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The Pain of Others

Mourning Young Man #1

Please be aware that this post contains discussion of bullying, violence and suicide.

It’s easy to recognize our own pain. We live it. We feel it. We own it. We know it.

I think it’s perhaps easiest to recognize someone else’s pain when we see a reflection of our own pain. I’m sure that’s why reports of gay teens committing suicide resonate so powerfully for so many gay and lesbian adults, myself included. When I read about a gay teenager taking his own life, my heart races. I can feel my pulse in my ears. My hands and feet start to tingle. It’s the fight-or-flight response, two decades later, because my body still remembers the threat to my survival. Just reading about another kid in that situation, my body prepares. It is telling me to survive, and it takes every step it can to help me survive a physical threat.

Writing the previous paragraph was more challenging than I would have anticipated. It’s the middle of a heat wave, but my hands are ice cold. They are an unnatural color, like a corpse on a crime drama. My nail beds, usually pink, are purple. I took breaks. I took in deep breaths through my nose and let them out slowly from my mouth. I went up and down the stairs for no reason. I got an iced tea . I finished it. I pestered my husband, interrupting the episode of Deadliest Catch he is watching. I stuck my fingers down the back of his neck, declaring, “Free air conditioning!” I got the look. You know, that one. I replaced the iced tea with a real drink.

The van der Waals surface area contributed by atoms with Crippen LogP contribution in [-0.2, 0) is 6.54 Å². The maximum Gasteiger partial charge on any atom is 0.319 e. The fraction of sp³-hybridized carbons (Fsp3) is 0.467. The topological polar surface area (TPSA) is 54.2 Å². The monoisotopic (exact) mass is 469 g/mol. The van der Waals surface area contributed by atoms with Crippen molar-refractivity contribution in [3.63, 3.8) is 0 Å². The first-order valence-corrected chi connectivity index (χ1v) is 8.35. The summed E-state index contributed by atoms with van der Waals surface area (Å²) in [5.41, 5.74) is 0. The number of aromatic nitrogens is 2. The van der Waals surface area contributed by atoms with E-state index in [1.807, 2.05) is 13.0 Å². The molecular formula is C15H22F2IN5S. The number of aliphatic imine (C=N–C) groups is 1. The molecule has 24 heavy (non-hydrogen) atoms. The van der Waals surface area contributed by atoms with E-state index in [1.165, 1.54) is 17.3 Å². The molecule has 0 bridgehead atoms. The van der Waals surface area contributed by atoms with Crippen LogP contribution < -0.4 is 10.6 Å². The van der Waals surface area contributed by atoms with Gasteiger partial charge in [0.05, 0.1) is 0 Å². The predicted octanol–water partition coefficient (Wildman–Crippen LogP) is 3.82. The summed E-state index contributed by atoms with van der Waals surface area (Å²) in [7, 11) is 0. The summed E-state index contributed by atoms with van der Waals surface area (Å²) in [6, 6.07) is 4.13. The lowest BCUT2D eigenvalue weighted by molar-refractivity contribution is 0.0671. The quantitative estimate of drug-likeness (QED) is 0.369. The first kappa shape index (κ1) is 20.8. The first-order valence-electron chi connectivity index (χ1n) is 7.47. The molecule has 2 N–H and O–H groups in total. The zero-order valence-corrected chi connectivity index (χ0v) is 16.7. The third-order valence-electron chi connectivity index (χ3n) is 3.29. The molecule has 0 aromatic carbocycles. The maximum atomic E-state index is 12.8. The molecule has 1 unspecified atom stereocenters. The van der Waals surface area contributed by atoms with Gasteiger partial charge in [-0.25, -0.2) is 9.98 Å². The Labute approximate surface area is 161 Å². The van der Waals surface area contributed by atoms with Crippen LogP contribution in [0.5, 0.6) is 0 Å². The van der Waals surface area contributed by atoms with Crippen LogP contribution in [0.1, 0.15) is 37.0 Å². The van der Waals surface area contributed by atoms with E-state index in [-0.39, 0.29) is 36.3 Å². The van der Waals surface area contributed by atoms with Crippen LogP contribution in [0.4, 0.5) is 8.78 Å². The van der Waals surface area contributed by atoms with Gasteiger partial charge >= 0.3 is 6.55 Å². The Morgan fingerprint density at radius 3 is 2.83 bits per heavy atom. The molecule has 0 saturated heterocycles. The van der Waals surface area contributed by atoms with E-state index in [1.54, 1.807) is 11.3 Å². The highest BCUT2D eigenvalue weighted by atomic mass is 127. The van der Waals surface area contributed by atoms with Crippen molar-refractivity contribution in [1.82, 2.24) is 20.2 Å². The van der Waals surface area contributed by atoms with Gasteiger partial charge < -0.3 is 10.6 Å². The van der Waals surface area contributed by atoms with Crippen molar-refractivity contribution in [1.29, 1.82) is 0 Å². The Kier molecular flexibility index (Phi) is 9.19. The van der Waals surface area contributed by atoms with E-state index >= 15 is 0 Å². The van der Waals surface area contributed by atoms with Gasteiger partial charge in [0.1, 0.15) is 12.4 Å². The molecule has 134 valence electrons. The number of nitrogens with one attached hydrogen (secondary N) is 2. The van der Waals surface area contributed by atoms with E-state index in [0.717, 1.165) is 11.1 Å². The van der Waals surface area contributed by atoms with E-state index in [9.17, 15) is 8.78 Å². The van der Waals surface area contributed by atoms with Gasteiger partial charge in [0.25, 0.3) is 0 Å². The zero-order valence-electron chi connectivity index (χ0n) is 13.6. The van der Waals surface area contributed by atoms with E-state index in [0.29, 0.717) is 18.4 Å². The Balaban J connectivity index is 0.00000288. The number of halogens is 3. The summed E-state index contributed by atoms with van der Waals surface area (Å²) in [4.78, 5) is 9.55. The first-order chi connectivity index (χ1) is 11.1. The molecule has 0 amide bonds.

But it was my choice. I knew what writing about this was going to do. This, by the way, is one reason trigger warnings exist. These physical responses aren’t fun, so it’s a kindness to warn others when we can. I’m the kind of person who blissfully ignores those warnings and is then surprised to find myself saying, “Oh, I really shouldn’t have read that!” But, again, that’s my choice.